England excluded from the affairs of the union

! This post hasn't been updated in over a year. A lot can change in a year including my opinion and the amount of naughty words I use. There's a good chance that there's something in what's written below that someone will find objectionable. That's fine, if I tried to please everybody all of the time then I'd be a Lib Dem (remember them?) and I'm certainly not one of those. The point is, I'm not the kind of person to try and alter history in case I said something in the past that someone can use against me in the future but just remember that the person I was then isn't the person I am now nor the person I'll be in a year's time.
CEP Press Release: Tuesday, 15 Jan 2008

Today January 15th behind closed doors in a room in Portcullis House in Westminster in London, England’s capital, six of Scotland’s MPs and MSPs will meet to decide what further powers to give to the Scottish Parliament. England, which makes up 80% of the Union population, has 550 of its 650 MPs and contributes 85% of its wealth, is being totally excluded from the discussions. No English MP is invited. This will be their second meeting, the first was in November of last year

The Scottish Six are: Des Browne Labour MP for Kilmarnock and Loudoun and (part-time) Secretary of State for Scotland, Alistair Carmichael Lib-Dem MP for Orkney and Shetlands, David Mundell Conservative MP for Dumfrieshire, Clydesdale and Tweesdale, Wendy Alexander Labour MSP for Paisley South, Annabel Goldie Conservative MSP for the West of Scotland and Nicol Stephen Lib-Den MSP for Aberdeen South.

They are meeting in a state of intense inter-party anxiety. One thing unites them, their opposition to the Scottish National Party. The latest You-Gov poll for the Scottish Daily Express has put the SNP nine points ahead of labour in the constituency vote, and of course streets ahead of the Lib-Dem and the Tory parties. They meet under the banner of defence of the Union. Their principal concern however is the survival of their parties in Scotland.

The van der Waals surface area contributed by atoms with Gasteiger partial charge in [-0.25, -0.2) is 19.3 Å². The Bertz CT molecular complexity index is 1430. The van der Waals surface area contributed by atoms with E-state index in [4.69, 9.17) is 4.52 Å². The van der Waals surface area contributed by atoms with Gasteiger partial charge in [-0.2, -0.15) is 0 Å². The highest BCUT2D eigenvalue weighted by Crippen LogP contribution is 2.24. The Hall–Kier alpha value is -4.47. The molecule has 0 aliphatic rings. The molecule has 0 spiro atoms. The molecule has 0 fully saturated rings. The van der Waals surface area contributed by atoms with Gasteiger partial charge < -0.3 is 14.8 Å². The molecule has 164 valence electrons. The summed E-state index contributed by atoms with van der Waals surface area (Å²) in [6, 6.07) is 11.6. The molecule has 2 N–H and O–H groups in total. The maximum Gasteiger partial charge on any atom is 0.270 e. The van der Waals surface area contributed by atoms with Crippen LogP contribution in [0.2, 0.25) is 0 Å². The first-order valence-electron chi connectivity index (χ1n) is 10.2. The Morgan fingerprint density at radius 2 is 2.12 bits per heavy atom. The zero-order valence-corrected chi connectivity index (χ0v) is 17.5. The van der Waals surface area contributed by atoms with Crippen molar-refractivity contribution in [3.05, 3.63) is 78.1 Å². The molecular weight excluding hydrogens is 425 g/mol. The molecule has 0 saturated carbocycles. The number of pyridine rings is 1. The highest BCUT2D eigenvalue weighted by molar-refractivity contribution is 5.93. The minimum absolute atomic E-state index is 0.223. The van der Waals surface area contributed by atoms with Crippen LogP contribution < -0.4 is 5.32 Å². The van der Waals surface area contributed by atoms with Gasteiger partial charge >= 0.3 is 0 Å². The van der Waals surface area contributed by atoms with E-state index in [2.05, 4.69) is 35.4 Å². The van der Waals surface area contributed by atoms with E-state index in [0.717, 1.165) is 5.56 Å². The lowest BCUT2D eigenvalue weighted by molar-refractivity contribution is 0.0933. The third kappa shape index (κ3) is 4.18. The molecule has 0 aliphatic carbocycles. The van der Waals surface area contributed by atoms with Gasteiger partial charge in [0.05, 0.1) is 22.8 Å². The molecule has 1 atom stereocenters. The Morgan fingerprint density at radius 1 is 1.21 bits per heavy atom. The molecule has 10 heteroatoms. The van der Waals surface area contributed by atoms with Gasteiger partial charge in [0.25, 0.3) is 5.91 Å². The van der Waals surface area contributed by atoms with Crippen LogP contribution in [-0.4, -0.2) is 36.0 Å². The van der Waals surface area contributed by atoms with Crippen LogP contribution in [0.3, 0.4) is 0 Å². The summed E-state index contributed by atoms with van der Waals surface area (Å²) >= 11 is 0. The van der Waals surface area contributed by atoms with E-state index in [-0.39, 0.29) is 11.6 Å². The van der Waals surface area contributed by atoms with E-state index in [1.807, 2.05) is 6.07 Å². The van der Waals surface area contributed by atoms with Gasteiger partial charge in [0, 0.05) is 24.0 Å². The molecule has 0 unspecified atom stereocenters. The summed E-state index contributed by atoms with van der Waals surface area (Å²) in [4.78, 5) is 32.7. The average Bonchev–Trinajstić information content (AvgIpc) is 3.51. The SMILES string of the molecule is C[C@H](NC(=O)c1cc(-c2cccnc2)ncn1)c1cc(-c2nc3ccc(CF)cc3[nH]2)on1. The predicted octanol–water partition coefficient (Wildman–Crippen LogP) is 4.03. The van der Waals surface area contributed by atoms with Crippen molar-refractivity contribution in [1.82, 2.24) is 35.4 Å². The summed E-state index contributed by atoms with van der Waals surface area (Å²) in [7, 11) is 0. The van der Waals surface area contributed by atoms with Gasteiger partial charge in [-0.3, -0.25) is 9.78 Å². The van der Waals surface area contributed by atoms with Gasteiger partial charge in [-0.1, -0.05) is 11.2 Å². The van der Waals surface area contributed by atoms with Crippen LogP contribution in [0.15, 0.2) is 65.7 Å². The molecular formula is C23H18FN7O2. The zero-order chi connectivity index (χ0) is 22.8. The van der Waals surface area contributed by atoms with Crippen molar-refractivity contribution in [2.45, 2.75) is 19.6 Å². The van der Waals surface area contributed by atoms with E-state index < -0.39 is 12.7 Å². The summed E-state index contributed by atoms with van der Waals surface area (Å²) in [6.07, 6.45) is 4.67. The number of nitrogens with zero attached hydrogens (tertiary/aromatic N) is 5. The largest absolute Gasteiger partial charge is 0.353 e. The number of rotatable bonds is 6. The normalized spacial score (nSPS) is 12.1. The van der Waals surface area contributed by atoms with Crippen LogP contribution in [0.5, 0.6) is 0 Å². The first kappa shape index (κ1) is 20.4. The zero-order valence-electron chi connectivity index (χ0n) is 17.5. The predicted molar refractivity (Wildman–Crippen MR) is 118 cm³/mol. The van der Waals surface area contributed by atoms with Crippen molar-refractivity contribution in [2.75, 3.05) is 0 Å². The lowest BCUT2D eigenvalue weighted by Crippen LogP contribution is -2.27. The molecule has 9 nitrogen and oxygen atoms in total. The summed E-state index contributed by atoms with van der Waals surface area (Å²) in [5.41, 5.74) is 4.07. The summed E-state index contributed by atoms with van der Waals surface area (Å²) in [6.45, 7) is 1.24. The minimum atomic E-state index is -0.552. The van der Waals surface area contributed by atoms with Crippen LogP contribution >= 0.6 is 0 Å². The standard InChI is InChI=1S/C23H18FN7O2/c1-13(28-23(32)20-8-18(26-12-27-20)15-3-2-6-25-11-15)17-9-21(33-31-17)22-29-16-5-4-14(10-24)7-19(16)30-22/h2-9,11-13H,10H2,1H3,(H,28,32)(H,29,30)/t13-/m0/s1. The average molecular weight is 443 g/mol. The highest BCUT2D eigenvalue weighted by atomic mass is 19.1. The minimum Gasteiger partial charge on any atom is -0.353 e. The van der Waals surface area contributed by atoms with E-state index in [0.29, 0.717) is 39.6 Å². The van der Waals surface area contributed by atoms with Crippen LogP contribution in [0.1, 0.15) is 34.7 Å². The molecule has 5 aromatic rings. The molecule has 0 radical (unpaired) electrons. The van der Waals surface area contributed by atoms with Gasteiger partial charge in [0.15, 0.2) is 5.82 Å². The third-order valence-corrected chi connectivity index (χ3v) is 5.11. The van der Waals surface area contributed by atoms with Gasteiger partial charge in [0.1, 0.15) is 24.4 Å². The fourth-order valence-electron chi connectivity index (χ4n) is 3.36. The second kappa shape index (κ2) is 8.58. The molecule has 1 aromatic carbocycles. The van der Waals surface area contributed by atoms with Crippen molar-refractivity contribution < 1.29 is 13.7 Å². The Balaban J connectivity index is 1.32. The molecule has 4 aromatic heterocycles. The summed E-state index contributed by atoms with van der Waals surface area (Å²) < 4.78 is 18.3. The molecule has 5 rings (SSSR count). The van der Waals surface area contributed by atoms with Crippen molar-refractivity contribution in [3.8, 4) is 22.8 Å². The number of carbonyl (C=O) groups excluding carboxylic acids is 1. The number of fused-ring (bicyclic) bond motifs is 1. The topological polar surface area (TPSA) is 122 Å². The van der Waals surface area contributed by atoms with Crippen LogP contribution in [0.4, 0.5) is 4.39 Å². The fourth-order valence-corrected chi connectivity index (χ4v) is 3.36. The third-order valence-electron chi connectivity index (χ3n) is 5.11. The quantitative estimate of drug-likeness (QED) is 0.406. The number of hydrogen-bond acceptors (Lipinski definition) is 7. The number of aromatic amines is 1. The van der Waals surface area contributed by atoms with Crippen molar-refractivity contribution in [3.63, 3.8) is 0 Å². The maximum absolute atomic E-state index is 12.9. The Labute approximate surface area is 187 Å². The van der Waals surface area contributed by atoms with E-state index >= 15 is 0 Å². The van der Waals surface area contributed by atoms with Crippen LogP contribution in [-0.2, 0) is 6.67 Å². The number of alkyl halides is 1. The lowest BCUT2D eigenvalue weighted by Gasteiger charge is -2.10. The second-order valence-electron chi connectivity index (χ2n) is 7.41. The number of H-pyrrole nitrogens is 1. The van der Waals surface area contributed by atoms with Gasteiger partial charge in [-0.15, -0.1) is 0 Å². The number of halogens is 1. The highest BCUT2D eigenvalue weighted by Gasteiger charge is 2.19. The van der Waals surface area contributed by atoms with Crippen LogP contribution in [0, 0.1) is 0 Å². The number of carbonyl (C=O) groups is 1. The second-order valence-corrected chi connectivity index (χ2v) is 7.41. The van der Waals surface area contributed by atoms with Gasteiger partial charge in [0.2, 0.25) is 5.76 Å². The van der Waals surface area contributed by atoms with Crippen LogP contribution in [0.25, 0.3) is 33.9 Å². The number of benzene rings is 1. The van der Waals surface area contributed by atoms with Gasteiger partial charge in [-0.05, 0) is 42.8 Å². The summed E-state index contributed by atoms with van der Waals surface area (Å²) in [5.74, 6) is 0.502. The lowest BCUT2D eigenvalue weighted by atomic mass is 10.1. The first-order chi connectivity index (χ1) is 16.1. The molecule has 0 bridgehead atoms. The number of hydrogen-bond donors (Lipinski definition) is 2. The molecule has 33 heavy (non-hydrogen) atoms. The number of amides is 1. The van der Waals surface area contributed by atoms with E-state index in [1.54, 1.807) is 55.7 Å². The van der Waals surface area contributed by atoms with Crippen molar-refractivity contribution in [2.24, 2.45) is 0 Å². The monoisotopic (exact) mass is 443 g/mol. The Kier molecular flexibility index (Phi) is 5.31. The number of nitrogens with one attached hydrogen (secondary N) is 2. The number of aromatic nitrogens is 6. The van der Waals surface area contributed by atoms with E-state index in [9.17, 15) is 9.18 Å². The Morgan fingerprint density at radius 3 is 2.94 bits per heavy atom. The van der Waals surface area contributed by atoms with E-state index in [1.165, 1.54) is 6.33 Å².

In 1997 the Labour Party led by Scottish MPs Gordon Brown, Tony Blair, Donald Dewar, Robin Cook and Des Browne was convinced that a devolved Scottish Parliament would kill off the SNP for good. It did not. The Scottish First Minister is Alex Salmond. They believed that giving to Scotland complete power over all its internal affairs such as health and education would stop the rise of Scottish nationalism in its tracks. It achieved the exact opposite. They believed that keeping the power of Scottish MPs in the Union Parliament to legislate in every single matter for England while excluding English MPs from any say in Scotland’s internal affairs would go unnoticed by the English people. But the last ten years of devolution has dramatically witnessed the biggest rise in English patriotism ever. In addition the resentment of the English people against the rampant injustice inflicted by the 1997 legislation upon them is now filling every MP’s postbag. 58% of English people want Scotland to go independent, 72% want their own separate English Parliament.